Last Updated: Feb 02, 2013
Horseback riding is one of the most popular activities in Costa Rica. Whether you want to gallop down the beach or amble along backcountry roads, there are many professional outfits offering tours for riders of all abilities. Most tours are half-day excursions, but the adventurous can arrange multi-day trips where a variety of terrains are explored.
The province of Guanacaste is known as cowboy country. Extensive cattle and horse ranches with open plains and forested trails offer perfect spots for a leisurely ride or spirited gallop. The area around Rincon de La Vieja National Park boasts wonderful horseback riding, with trips to hot springs, waterfalls and bubbling mud pots. Beginner and seasoned riders can arrange horseback excursions near the beach towns of Tamarindo and Flamingo. Popular trips visit surrounding hills and pastures. Gallops along the Nicoya Peninsula beaches of Montezuma shouldn't be missed!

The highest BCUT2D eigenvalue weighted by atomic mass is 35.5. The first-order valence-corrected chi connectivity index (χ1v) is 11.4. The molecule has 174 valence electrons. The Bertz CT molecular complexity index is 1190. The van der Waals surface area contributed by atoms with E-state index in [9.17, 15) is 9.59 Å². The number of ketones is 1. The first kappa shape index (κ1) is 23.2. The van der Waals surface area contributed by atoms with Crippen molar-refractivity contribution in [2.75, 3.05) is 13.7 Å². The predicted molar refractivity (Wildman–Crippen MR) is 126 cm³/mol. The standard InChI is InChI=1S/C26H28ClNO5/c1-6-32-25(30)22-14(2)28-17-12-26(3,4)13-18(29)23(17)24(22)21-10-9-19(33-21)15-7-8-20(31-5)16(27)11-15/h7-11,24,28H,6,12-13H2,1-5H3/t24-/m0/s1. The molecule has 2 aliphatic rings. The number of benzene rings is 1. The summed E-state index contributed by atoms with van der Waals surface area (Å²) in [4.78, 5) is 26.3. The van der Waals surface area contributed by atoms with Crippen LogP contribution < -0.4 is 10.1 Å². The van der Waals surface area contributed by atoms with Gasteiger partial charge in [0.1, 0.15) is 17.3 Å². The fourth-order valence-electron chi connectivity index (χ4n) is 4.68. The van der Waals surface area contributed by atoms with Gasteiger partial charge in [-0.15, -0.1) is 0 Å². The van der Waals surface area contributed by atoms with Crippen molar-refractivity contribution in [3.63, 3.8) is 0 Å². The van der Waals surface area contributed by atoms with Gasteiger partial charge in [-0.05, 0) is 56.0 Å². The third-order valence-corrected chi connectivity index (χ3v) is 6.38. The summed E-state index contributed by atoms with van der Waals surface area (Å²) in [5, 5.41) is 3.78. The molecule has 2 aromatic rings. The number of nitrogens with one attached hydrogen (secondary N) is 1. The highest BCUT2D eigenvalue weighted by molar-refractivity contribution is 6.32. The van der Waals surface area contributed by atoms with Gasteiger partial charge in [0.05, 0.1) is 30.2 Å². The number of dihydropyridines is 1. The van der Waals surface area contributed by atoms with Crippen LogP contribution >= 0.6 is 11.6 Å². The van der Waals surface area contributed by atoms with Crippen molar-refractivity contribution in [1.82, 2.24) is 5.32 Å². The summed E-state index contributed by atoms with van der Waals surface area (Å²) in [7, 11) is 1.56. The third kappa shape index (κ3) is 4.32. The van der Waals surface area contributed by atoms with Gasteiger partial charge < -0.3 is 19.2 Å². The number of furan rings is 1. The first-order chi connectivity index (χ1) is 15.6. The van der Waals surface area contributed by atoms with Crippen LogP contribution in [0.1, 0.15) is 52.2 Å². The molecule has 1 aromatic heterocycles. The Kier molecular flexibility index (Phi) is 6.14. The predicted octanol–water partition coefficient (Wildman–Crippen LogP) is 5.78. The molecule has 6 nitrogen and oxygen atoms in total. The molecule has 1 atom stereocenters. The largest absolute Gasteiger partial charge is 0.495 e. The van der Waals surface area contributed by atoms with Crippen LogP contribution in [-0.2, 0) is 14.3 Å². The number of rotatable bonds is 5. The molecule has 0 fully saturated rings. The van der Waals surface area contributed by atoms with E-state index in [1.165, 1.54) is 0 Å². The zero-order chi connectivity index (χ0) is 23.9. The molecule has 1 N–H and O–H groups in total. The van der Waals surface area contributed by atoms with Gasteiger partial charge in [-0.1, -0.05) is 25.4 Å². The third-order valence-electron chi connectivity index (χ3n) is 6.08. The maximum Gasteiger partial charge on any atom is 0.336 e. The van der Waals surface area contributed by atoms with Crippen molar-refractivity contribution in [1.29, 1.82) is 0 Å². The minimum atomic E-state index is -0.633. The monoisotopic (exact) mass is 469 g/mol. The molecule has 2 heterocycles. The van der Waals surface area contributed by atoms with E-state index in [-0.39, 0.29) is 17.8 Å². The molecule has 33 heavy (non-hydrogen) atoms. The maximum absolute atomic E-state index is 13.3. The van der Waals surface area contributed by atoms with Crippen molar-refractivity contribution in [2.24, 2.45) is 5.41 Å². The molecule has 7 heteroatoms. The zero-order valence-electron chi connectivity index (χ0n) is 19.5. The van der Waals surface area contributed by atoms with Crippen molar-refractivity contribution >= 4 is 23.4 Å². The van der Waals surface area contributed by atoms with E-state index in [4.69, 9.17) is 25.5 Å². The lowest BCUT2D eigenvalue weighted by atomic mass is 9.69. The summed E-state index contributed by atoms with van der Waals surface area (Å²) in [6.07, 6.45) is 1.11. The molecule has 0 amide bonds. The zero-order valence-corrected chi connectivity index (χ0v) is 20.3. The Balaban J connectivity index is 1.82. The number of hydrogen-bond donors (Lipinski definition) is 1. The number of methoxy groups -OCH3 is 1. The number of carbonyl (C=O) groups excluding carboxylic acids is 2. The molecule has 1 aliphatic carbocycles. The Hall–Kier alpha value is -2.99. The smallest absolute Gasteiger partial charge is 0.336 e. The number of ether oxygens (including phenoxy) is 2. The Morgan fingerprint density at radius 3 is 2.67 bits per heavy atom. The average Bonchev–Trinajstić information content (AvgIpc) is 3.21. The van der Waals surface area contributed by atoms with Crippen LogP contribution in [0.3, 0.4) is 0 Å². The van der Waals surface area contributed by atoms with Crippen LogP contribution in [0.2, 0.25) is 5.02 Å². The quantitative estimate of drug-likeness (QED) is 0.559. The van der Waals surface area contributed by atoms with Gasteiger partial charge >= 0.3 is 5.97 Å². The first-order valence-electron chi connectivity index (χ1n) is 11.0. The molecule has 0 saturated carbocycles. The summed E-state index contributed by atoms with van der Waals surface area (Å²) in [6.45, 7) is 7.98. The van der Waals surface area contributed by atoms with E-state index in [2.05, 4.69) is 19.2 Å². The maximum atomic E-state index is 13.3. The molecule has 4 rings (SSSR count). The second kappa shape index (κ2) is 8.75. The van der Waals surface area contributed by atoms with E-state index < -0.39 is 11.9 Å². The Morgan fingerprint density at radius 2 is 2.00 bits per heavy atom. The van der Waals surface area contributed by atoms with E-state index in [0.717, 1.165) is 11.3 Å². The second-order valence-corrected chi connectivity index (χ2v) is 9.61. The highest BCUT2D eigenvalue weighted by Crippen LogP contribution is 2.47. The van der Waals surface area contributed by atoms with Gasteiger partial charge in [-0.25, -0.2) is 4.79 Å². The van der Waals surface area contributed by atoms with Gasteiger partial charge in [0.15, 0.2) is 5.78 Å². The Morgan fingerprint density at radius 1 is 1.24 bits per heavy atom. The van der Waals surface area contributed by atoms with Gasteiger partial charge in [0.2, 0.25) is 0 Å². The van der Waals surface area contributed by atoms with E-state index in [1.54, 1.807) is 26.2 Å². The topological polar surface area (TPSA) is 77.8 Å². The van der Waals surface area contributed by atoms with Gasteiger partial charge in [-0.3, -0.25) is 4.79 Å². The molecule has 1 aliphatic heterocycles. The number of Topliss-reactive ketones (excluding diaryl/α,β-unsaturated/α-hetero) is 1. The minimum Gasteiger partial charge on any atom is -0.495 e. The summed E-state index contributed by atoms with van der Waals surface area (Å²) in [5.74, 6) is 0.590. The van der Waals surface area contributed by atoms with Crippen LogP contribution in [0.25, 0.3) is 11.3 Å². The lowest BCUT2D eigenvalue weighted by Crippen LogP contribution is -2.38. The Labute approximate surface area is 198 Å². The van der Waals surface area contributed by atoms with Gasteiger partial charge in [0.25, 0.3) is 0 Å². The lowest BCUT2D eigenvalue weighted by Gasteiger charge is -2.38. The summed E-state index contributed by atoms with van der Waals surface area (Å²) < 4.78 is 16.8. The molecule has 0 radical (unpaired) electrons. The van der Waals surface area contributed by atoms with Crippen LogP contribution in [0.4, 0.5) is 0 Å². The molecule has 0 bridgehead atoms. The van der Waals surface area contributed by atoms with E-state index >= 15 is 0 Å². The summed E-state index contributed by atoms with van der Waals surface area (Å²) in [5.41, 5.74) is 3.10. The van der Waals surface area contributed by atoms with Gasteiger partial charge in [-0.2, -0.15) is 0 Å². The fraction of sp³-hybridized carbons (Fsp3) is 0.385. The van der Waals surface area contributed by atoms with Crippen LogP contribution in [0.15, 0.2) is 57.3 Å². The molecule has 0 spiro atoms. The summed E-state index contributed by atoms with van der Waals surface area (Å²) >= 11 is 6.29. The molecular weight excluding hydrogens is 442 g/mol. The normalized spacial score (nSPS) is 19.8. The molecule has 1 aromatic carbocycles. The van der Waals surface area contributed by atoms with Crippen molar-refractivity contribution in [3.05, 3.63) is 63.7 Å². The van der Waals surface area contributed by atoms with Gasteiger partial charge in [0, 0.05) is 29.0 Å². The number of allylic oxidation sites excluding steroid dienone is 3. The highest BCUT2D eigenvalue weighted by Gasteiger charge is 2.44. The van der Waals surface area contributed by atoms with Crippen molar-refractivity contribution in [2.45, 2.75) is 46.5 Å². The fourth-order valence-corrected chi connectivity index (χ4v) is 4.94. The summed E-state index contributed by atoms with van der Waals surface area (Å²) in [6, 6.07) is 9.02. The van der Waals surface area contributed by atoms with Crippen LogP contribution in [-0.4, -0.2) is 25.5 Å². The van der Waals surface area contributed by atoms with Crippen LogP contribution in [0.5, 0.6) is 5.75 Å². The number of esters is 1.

Beaches, waterfalls and rainforests make up most of the central Pacific’s horseback riding tours. Quepos and Manuel Antonio have a variety of half-day and multi-day trips to secluded waterfalls and coffee plantations. In the beach town of Jaco, riders can discover backcountry roads and natural springs on a guided tour. Half or full-day excursions are available, and horses are matched to rider according to ability.
Northern Zone and Monteverde
There are many beautiful places to see in the mountainous areas of Monteverde and Arenal. Several tours pass through guava farms and coffee plantations, traversing rivers and scenic valleys. Sunset tours offer breathtaking views of the Gulf of Nicoya. Arenal is an agricultural town and several horse ranches provide excursions to the La Fortuna Waterfall and Arenal Volcano. Some outfits feature full-day horseback excursions from the cloud forest town of Monteverde to Arenal and vice versa) while your luggage is transported by car to your destination hotel.
Helpful Hints: Be prepared to ride in the rain and wear boots (or tennis shoes) and long pants. Most companies provide large ponchos on tours. A hat is helpful for sunny and rainy days. Tours can be arranged with local tour companies, but be wary of outfits offering dirt-cheap prices; they will often use horses that are overworked and underfed.